With mortgage rates climbing more than 3% so far this year, it is tricky to get the lowest interest rate mortgages these days; but not impossible. Business has slowed dramatically and solutions to find the lowest interest mortgages are necessary to encourage buyers to buy in this high rate environment. Some mortgage brokers are bringing out programs we haven’t seen, or needed, in years.
Lower mortgage payments
One of the mortgage options available is an interest rate buy down. Basically, you pay the mortgage company the interest at Closing instead of in monthly installments. Ultimately, the amount of interest the bank collects is the same so how is this better for the buyer? It’s better because we ask the seller to pay it in our purchase contract! Depending on the specifics of the particular buy down program, an up front payment can lower the monthly payments by hundreds.
The most commonly known interest rate buy down is paying points. This is when the mortgage company receives money at Closing to buy the rate down for the length of the mortgage. There are also temporary buydowns that let you buy the rate down for two or three years. The temporary buy down is cheaper and works well when you don’t anticipate owning the home very long or if you think interest rates will go down in the near future.
Temporary interest rate buy downs
Every lender may have their own programs so it’s best to talk with the lender you plan to use for your purchase. Here are some examples of how the programs work.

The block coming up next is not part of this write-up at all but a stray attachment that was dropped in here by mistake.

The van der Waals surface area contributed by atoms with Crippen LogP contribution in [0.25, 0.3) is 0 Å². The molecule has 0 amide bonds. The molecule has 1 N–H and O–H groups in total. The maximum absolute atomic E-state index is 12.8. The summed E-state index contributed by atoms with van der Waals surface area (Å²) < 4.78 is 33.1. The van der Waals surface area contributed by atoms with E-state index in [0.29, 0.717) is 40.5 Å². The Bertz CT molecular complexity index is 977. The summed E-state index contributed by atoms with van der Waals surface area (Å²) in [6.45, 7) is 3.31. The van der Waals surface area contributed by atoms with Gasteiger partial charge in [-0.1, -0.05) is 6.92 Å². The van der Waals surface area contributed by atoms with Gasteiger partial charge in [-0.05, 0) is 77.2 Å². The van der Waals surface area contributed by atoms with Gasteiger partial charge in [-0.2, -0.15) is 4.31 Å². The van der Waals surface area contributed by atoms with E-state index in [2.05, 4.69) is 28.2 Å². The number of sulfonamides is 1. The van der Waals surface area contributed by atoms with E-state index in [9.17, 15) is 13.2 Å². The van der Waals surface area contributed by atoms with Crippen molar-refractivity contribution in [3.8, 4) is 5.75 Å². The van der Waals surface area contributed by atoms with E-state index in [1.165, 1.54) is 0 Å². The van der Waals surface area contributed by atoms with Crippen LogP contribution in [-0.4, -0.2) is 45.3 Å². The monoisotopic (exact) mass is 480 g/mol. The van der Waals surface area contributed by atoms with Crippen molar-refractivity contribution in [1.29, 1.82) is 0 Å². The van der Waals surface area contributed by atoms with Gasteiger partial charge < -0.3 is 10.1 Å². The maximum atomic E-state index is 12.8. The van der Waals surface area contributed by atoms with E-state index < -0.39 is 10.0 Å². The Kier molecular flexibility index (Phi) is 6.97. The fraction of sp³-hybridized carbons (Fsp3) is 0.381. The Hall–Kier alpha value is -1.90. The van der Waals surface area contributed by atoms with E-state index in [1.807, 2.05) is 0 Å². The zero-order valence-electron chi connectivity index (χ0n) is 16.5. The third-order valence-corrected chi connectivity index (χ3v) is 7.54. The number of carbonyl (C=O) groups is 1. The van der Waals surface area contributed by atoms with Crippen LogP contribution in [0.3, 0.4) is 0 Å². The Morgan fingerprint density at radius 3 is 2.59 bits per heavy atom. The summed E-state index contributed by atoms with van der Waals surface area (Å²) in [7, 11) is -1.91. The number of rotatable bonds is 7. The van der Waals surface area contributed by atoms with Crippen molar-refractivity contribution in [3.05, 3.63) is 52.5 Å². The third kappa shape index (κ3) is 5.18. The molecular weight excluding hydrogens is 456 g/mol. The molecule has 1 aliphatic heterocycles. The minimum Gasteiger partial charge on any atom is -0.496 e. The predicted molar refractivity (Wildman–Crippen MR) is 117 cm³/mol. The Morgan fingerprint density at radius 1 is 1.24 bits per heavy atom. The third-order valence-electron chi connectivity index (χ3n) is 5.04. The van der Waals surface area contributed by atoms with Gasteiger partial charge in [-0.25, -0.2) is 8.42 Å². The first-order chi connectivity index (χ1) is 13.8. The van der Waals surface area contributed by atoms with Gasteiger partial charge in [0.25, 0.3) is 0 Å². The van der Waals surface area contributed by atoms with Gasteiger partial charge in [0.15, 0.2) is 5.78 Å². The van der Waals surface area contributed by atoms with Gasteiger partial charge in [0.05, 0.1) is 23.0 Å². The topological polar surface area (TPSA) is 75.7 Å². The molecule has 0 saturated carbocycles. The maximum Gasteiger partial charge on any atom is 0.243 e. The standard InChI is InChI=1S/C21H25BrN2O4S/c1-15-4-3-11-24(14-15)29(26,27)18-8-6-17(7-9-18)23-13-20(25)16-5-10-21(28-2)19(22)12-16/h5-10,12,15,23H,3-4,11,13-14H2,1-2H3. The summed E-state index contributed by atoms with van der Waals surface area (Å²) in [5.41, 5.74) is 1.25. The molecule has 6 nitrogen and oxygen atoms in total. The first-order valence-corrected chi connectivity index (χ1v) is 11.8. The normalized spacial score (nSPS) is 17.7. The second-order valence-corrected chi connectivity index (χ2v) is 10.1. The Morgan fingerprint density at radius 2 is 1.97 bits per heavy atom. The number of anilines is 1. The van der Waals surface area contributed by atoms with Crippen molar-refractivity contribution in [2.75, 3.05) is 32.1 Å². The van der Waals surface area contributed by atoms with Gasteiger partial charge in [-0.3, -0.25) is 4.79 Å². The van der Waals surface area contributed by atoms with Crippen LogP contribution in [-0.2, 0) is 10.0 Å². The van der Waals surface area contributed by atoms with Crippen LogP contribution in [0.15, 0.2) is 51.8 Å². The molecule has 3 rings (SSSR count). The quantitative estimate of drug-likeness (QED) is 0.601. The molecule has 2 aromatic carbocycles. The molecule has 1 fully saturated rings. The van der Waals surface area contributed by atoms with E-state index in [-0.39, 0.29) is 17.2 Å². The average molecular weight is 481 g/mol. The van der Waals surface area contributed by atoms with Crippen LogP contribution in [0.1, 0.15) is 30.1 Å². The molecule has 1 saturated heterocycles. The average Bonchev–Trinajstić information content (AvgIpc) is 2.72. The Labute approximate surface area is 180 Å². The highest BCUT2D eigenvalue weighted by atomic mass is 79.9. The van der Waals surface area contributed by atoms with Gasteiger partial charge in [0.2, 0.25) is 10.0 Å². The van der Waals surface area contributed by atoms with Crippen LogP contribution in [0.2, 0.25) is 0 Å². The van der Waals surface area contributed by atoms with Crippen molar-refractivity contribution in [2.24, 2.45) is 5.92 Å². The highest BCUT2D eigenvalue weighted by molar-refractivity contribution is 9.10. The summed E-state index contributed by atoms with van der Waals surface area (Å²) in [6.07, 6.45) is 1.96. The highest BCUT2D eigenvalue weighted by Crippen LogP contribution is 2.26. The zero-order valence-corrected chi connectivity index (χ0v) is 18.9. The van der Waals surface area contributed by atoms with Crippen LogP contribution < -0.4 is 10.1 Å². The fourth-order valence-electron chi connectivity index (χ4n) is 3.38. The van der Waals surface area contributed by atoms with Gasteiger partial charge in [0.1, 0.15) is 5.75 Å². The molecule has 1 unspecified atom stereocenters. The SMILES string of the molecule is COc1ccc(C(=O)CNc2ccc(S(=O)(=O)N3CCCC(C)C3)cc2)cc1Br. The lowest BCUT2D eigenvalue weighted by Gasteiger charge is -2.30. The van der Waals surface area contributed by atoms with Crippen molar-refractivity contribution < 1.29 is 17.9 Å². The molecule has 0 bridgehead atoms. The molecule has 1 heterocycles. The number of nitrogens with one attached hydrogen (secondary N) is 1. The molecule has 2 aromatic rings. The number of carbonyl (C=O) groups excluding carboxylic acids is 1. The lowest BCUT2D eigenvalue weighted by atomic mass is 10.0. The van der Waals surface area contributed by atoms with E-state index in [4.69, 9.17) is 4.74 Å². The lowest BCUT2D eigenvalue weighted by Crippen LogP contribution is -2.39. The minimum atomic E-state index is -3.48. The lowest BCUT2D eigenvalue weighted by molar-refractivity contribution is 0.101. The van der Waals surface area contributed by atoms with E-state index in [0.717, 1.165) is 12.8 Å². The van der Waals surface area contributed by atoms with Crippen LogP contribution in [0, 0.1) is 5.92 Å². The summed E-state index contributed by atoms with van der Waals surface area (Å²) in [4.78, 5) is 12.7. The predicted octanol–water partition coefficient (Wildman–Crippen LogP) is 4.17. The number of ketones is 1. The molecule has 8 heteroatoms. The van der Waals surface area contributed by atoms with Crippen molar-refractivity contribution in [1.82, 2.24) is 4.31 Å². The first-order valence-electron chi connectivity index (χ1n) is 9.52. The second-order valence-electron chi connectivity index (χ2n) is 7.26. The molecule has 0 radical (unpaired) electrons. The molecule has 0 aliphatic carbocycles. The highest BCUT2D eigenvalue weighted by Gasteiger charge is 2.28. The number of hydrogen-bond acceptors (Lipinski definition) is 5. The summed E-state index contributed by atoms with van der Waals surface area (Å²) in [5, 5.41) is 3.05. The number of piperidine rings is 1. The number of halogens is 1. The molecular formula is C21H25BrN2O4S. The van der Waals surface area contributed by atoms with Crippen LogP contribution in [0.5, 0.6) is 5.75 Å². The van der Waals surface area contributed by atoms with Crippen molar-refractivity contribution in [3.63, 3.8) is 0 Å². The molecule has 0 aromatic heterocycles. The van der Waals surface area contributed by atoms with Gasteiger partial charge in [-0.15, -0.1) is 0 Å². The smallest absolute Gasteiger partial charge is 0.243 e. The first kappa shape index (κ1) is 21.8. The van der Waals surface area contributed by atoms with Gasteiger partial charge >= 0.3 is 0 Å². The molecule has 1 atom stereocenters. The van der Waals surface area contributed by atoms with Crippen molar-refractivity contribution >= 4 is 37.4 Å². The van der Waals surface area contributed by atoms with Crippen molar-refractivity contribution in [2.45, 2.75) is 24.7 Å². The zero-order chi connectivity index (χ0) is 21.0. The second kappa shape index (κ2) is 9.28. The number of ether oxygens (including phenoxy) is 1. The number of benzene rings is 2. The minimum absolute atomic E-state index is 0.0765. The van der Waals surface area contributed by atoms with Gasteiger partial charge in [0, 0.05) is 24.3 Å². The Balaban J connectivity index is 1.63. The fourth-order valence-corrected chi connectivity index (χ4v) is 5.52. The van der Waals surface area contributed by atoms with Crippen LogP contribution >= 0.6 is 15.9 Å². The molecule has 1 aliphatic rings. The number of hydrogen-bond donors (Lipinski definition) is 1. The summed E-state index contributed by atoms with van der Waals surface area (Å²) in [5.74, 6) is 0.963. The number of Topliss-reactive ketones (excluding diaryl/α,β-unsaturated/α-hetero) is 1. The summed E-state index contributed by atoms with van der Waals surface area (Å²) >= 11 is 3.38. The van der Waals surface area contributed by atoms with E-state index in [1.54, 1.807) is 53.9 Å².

If you have a 2-1 buydown, the interest rate is reduced by 2% for the first year and by 1% for the second year. The amount of up front costs depends on the purchase price of the home. A rough example based on my calculations would be around $11,000 up front for a $360,000 loan. That would buy your interest rate down to 4.5% for the first year, 5.5% for the second year and back to 6.5% for the remaining 28 years. Of course, this example assumes a 6.5% rate is the current rate. That makes your payment $600 a month lower the first year and $300 a month lower the second year. After that, you would need to refinance to get a lower rate, or continue on with the current mortgage.
Another option is the 3-2-1 buydown. That is 3% lower year one, 2% lower year two and 1% lower year 3. That would probably bump up your cash at Closing to $20k. If the seller were to take that $20k off the list price of the house instead, your monthly payment would go down around $100 for the life of the loan.
The rule of thumb I have heard is if you plan to keep the home longer than 5 years, a longer term buydown may be worth it. However, you may not break even if the home is sold is less than five years. Calculations can be done to determine the break even point for your specific circumstances so you can make the right decision for you.
Future interest rates
The talk around the industry is rising rates for the next year. Then a plateau and, after that, they should settle in around the 5% range. We hope that is true. If so, it stands to reason that a temporary buydown would give you a lower interest rate until you could refinance your entire loan at a rate around 5%. The risk of course, is that no one knows what the future holds. If rates stay high, you would not want to refinance and would be stuck paying the higher rate of interest. This is definitely a decision where weighing the pros and cons for your specific circumstance would be necessary to ensure it is the right decision.
Talk to some of our local, Summit County lenders to see what programs and rates are available to you. You can also reach out to us for more info. Keep in mind, we are not mortgage lenders so cannot give specific information about loan programs. We are happy to help however we can.